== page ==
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Dr is recommending C3-T2 Posterior Cervical Decompression & Fusion (PCDF)

Had previous fusion of C5-C6 in 2014. Very good results with all symptoms clearing up almost immediately.

Had a fall recently that caused some issues in my neck. Here are some notes.

Presents for follow-up after his recent hospitalization with fall and central cord syndrome. He had fractured his anterior C7-T1 osteophyte and found to have pre-existing central canal narrowing. He states his hands have significantly improved. He has some burning in his hand. He is on lyrica and additional gabapentin

NEUROLOGICAL: Awake, alert, oriented x3. Motor strength 5/5 in all four extremities and all muscle groups. Muscle tone and bulk within normal limits. Reflexes 3+ bilateral upper extremities, 3+ bilateral lower extremities. Toes down going. Sensory examination intact. Cranial nerves II-XII intact. Speech fluent.
MUSCULOSKELETAL: No joint swelling or erythema. No midline cervical, lumbar, or thoracic pain to palpation. Cervical collar limits range of motion in flexion and extension of the cervical spine. The patient ambulates with steady gait.

We reviewed his MRI again which demonstrates diffuse central canal stenosis, most pronounced at C4-5, C5-6, C6-7.  There is large anterior flowing osteophyte and ossification of the PLL.  Prior ACDF noted.

This 52 Y male is seen in neurosurgical follow-up for central cord syndrome and anterior osteophyte fracture.

We discussed with his central canal stenosis and mylepathic findings, I would recommend consideration of surgical decompression.  He isn't ready to commit yet. This would require a minimum of Posterior C3-T2 due to central canal narrowing and the C7-T1 osteophyte fracture.  He will consider.  

We discussed the risks, benefits and alternatives to operative intervention.  The risks include, but are not limited to: bleeding, infection, damage to surrounding structures, need for additional procedures, failure to improve symptoms, spinal fluid leak, weakness, loss of vision or blindness, paralysis, risk of receiving blood products if needed, risks of anesthesia including heart attack, stroke, coma, or death.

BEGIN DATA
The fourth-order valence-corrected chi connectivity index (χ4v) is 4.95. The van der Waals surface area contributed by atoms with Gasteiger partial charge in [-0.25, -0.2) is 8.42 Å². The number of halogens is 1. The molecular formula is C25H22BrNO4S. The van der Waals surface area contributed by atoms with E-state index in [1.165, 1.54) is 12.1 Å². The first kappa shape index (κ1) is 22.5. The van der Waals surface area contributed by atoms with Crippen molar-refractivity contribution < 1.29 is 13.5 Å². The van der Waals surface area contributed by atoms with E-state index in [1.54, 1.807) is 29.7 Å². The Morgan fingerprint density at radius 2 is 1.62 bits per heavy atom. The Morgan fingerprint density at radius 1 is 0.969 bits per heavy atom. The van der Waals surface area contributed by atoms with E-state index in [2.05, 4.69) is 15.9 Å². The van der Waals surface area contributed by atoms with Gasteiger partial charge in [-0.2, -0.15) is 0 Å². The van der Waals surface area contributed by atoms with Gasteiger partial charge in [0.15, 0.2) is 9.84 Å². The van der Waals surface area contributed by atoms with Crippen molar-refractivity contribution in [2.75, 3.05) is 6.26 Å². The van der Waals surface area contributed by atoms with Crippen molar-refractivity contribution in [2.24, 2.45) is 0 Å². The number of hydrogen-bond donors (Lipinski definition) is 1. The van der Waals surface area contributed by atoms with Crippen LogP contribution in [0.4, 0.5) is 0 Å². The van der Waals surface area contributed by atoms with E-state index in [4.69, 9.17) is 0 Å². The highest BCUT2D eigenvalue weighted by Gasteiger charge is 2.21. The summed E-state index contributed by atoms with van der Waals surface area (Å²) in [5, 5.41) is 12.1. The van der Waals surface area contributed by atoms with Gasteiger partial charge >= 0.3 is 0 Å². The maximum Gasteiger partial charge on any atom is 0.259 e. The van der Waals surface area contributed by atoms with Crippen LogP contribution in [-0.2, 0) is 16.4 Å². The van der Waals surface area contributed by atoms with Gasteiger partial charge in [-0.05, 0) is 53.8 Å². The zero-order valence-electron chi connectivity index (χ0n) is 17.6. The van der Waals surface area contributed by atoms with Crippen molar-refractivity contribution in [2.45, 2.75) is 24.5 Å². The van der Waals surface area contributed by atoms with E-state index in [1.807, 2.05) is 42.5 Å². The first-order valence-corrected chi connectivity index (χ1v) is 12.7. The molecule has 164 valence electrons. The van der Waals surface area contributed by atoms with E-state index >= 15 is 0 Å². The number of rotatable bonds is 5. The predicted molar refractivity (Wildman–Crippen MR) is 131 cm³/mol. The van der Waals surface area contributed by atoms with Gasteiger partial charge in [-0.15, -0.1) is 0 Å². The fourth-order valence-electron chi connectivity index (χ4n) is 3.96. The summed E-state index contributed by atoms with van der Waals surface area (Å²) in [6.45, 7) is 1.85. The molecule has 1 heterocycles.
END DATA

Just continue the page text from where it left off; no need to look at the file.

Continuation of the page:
Continue cervical collar for 4 additional weeks and then CT C spine without contrast to evaluate healing of the C7-T1 fracture.

Greater than 25 minutes was spent with the patient, of which greater than 50 percent of the time was spent counseling the patient regarding his/her disease condition, imaging findings, and proposed treatment plans, as well as risks, benefits, and alternatives.

Anyone have this many levels done at once. I had no pain or symptoms prior to my fall a few weeks ago that I am aware of. Still having nerve issues in my forearms and hands. Dr. says this is preventative surgery, and may not fix any issues I currently have.

Thanks everyone.
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973741 tn?1342342773
It sounds like your doctor was very thorough in his report even down to noting the amount of time he spoke to you and the percentage explaining the surgery.  If you are not in pain though at this time, I can see your hesitancy to not have surgery yet. Surgery is so invasive and there IS a true risk for issues.  When you have pain or other issues? Then surgery makes complete sense.  

It IS a common surgery.  Most recover in 3 weeks.  Most (70 to 95%) show improvement.  But still.  I understand the fear of doing it.  What about a second opinion?  I'm a big fan of this. Getting a full opinion to see if they concur with your doctor.  I normally go with the least invasive approach.  I understand this and this may be what you do.  But, it would be so helpful to get a second opinion for this.  Is that possible?
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